In October 2017, the circuit court noted in a review-hearing order that Meisch had (1) failed to appear at the hearing, (2) failed to comply with the case plan and court orders, (3) stopped attending visitation with J.S., and (4) made no progress toward alleviating or mitigating the causes of J.S.'s removal. The court further noted that DHS had provided information that Meisch had moved to Arizona.

         At the January 2018 review hearing, the circuit court noted that Meisch's lack of compliance had not changed. She again failed to appear at the hearing, and she had neither had meaningful contact with DHS nor made any progress toward alleviating or mitigating the causes of J.S.'s removal. Similar findings were made at the April 10 review hearing, except that Meisch made a request-though not appearing-for her mother to be considered for placement in Arizona. The court noted that Meisch had relocated to Arizona.

         On June 5, 2018, the court held a permanency-planning hearing and found in a subsequent order dated August 3 that the goal of the case would be adoption because J.S. was not being cared for by a relative and that it was not in her best interest to be placed with Meisch's mother. The court found that Meisch had not complied with the case plan or court orders in that she (1) had not had any contact with DHS or J.S. in five months;[3](2) was living in Arizona and had not completed the services outlined in the case plan and court orders, including drug rehabilitation, counseling, parenting, and visitation with her child; and (3) she had made no progress toward alleviating or mitigating the causes of J.S.'s removal from the home. The court set the case for a termination-of-parental-rights (TPR) hearing, and its findings were not appealed.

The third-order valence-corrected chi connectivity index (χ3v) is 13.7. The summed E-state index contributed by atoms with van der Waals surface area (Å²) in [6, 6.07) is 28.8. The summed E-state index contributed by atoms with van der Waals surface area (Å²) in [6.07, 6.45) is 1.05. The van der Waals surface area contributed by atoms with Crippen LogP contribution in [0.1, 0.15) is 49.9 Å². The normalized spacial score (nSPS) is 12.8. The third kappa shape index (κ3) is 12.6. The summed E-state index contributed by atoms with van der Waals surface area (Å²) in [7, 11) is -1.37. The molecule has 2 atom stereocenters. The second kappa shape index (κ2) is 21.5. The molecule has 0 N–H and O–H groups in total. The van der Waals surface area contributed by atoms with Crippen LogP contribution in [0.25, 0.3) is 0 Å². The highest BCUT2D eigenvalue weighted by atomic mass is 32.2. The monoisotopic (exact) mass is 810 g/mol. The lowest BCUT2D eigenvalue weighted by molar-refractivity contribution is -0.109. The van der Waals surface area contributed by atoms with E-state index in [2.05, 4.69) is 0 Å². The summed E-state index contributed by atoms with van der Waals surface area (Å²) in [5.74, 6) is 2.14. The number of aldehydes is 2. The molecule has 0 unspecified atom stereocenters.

On June 20, 2018, DHS filed a TPR petition alleging that Meisch was unfit to parent J.S. for the following reasons:

a. That [J.S.] has been adjudicated by the [c]ourt to be dependent-neglected on June 27, 2017 and has continued out of the custody of [Meisch] for twelve (12) months and, despite a meaningful effort by [DHS] to rehabilitate the parent and correct the conditions which caused removal, those conditions have not been remedied by [Meisch]. Ark. Code Ann. § 9-27-341(b)(3)(B)(i)(a) [Supp. 2017)].
b. That [J.S.] has been adjudicated by the [c]ourt to be dependent-neglected on June 27, 2017, and has continued out of the home of the noncustodial parent, Frank Sutter, for twelve (12) months and, despite a meaningful effort by [DHS] to rehabilitate the parent and correct the conditions that prevented the child from safely being placed in the parent's home, the conditions have not been remedied by Frank Sutter. Ark. Code Ann. § 9-27-341(b)(3)(B)(i)(b).
c. [J.S.] has lived outside the home of [Meisch] and Frank Sutter for a period of twelve (12) months and both parents have willfully failed to provide significant material support in accordance with the parent's means or to maintain meaningful contact with the juvenile. Ark. Code Ann. § 9-27-341(b)(3)(B)(ii)(a).
d. The parents, [Meisch] and Frank Sutter, have abandoned the juvenile. Ark. Code Ann. ยง ...